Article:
Hey Matthew, I followed your instruction but somehow it's not working. I'm using a package named haversine, when I hit the API Gateway by using curl, I got this error:

{"errorMessage": "Unable to import module 'lambda_function': No module named 'haversine'", "errorType": "Runtime.ImportModuleError"}
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Any idea why it's happening? Or, how to solve this?

mmascioni profile image
Matt Mascioni

Hi Nayeem! Looks like the layer dependencies might not be available in your function. A few places this could've gone wrong:

  • Were there any errors raised while you were building dependencies using the Docker image?
  • Does the runtime Python version on your Lambda layer match the one of your Lambda function, and were there any errors raised when adding the layer to your function?
uraniumreza profile image
Nayeem Reza

No, I haven't faced any error while building the Docker Image, also no errors while adding the layer to the function! And I'm using Python3.7 in both the function and layer runtime!

Thread Thread
mmascioni profile image
Matt Mascioni

Super weird! Sorry it's been causing problems - are you able to share the code you're using for your function? I gave it a shot using the haversine package as well, hard-coded one of their examples in and it seemed to work - attached a gist of the function here (didn't use it with API Gateway though)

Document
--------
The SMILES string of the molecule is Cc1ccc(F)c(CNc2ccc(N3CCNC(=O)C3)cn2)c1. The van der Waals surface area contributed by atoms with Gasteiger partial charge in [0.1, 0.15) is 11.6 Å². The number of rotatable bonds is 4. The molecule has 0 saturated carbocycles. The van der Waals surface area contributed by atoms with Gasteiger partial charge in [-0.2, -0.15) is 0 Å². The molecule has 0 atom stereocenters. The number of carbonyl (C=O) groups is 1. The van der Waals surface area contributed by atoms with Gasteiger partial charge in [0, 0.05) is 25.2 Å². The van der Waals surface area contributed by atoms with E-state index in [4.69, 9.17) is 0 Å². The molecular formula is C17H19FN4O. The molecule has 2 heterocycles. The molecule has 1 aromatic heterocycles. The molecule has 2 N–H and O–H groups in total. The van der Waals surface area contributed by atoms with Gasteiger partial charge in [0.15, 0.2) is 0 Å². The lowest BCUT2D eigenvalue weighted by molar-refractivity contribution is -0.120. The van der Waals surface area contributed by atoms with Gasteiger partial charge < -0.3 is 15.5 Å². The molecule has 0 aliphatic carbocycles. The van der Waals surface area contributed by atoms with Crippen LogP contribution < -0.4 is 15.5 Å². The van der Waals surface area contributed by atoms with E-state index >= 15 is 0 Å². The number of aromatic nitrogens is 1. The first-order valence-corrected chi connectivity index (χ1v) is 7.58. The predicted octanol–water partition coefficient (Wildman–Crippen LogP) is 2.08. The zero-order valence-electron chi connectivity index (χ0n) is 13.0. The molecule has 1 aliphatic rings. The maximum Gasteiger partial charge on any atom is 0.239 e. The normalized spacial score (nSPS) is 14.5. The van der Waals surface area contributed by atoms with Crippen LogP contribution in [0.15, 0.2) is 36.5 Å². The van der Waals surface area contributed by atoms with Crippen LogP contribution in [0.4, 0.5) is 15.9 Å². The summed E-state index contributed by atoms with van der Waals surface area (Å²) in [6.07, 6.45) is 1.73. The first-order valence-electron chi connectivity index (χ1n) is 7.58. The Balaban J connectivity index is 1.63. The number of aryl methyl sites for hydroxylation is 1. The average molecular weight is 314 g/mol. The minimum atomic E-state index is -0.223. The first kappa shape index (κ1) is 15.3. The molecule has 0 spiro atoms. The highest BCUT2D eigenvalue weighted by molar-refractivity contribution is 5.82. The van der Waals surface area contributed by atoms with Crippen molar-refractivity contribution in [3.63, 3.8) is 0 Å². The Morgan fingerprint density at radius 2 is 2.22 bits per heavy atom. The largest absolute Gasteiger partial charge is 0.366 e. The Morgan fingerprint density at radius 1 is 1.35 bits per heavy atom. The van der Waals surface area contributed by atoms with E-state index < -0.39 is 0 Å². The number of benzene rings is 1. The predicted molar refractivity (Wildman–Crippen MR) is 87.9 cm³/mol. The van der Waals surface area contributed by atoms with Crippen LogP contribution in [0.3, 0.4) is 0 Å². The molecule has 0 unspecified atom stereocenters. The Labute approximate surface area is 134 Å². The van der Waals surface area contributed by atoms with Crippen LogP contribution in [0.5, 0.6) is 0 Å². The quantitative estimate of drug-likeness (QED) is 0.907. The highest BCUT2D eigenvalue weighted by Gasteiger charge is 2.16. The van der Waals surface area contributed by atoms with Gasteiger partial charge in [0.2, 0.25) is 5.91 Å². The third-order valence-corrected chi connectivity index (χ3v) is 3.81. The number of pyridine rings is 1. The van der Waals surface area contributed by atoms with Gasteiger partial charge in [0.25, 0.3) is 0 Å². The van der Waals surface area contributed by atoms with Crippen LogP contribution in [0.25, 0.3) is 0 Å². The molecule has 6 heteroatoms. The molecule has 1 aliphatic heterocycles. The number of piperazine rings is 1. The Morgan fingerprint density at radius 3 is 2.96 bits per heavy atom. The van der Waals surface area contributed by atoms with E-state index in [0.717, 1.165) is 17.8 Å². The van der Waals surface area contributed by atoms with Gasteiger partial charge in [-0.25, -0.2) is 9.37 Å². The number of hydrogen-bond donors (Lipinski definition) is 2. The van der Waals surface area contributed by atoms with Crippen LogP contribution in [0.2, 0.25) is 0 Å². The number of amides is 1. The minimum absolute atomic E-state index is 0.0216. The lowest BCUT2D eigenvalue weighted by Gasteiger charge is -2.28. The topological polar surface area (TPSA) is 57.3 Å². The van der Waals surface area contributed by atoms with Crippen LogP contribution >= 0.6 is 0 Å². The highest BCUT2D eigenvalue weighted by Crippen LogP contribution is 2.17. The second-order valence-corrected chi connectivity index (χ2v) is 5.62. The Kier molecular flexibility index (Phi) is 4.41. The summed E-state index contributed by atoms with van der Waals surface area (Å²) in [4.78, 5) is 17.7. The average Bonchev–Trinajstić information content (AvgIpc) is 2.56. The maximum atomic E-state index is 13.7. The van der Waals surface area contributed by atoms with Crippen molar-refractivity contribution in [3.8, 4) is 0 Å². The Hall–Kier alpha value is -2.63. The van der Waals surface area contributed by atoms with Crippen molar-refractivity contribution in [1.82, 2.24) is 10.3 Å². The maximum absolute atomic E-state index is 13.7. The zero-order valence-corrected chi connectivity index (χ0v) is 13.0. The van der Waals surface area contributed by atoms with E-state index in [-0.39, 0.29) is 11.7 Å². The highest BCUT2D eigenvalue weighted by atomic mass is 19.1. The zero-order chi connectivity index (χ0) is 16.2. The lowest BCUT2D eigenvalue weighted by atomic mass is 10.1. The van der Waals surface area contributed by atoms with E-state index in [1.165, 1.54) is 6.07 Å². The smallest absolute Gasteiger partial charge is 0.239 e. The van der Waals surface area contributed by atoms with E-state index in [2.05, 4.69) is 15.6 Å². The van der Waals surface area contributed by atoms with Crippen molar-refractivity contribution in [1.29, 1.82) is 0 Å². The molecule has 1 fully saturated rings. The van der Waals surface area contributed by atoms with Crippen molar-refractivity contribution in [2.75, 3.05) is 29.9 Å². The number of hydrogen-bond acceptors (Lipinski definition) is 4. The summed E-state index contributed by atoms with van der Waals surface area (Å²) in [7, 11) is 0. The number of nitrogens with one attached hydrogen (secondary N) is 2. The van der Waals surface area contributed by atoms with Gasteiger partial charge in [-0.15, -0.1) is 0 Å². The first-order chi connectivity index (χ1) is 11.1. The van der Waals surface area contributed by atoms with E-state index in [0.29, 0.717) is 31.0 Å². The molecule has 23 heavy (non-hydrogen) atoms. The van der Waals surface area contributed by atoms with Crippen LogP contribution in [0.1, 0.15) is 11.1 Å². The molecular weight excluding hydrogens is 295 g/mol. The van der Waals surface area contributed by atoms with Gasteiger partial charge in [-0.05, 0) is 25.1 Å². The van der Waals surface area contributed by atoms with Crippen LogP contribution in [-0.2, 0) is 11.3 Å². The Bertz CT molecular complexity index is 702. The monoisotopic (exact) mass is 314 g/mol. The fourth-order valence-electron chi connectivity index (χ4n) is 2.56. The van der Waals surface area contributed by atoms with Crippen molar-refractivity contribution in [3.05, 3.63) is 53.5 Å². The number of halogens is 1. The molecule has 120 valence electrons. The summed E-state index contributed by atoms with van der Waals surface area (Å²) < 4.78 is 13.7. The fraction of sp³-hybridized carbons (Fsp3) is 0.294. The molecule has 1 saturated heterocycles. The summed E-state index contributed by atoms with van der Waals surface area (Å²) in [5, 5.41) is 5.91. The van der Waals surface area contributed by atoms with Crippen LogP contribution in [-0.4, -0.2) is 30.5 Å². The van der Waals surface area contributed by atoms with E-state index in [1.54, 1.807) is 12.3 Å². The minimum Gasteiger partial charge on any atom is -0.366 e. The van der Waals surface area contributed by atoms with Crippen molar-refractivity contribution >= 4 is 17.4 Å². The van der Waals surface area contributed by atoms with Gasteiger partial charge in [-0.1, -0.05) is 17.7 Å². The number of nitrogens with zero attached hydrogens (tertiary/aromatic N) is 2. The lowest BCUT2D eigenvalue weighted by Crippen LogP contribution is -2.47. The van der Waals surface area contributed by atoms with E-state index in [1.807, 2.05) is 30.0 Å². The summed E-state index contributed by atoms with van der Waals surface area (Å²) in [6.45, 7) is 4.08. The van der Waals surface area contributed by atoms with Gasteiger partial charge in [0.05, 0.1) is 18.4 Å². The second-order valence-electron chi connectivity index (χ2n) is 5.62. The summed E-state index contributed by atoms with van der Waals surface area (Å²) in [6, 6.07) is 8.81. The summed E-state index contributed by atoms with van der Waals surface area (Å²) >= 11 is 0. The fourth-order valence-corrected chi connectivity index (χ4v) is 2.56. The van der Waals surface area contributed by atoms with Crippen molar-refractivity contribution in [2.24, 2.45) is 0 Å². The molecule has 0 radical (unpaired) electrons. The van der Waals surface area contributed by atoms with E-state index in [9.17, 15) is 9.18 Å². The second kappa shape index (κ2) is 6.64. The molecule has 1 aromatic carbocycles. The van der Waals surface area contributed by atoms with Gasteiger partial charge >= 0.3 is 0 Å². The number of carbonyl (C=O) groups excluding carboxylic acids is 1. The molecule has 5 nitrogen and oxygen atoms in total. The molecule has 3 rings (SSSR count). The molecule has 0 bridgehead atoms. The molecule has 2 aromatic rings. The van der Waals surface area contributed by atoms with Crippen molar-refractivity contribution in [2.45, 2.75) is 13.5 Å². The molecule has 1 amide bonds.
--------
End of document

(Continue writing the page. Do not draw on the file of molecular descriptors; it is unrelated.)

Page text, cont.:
rjhildre profile image
Jason Hildreth • Edited

On Windows 10, I had to add MSYS_NO_PATHCONV=1 to step 3, like this:

MSYS_NO_PATHCONV=1 docker run --rm --volume=$(pwd):/lambda-build -w=/lambda-build lambci/lambda:build-python3.8 pip install -r requirements.txt --target python

I also had to make sure to pick python3.8 as the runtime in AWS. I tried editing the above code with "build-python3.9" and it appears that there is no image for that.

stevematdavies profile image
Stephen Matthew Davies

Could not open requirements file: [Errno 2] No such file or directory: 'requirements.txt'

mmascioni profile image
Matt Mascioni

Hey Stephen! What step are you getting this error at?